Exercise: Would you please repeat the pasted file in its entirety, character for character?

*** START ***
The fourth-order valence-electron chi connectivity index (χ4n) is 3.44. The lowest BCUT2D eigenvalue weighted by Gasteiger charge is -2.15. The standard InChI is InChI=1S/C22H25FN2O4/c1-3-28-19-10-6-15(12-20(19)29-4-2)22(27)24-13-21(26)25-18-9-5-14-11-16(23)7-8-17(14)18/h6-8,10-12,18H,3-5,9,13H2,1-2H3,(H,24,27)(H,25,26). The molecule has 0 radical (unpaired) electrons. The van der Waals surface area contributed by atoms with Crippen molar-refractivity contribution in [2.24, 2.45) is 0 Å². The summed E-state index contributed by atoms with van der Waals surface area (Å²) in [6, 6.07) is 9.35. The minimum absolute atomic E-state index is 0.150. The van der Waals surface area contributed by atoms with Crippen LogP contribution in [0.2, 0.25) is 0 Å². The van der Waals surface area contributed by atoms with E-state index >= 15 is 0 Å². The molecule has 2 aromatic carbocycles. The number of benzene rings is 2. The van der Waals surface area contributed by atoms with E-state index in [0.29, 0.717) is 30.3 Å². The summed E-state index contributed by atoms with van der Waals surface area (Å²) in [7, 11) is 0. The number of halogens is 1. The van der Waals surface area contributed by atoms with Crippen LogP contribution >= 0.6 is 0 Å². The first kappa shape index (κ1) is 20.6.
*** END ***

The fourth-order valence-electron chi connectivity index (χ4n) is 3.44. The lowest BCUT2D eigenvalue weighted by Gasteiger charge is -2.15. The standard InChI is InChI=1S/C22H25FN2O4/c1-3-28-19-10-6-15(12-20(19)29-4-2)22(27)24-13-21(26)25-18-9-5-14-11-16(23)7-8-17(14)18/h6-8,10-12,18H,3-5,9,13H2,1-2H3,(H,24,27)(H,25,26). The molecule has 0 radical (unpaired) electrons. The van der Waals surface area contributed by atoms with Crippen molar-refractivity contribution in [2.24, 2.45) is 0 Å². The summed E-state index contributed by atoms with van der Waals surface area (Å²) in [6, 6.07) is 9.35. The minimum absolute atomic E-state index is 0.150. The van der Waals surface area contributed by atoms with Crippen LogP contribution in [0.2, 0.25) is 0 Å². The van der Waals surface area contributed by atoms with E-state index >= 15 is 0 Å². The molecule has 2 aromatic carbocycles. The number of benzene rings is 2. The van der Waals surface area contributed by atoms with E-state index in [0.29, 0.717) is 30.3 Å². The summed E-state index contributed by atoms with van der Waals surface area (Å²) in [7, 11) is 0. The number of halogens is 1. The van der Waals surface area contributed by atoms with Crippen LogP contribution >= 0.6 is 0 Å². The first kappa shape index (κ1) is 20.6.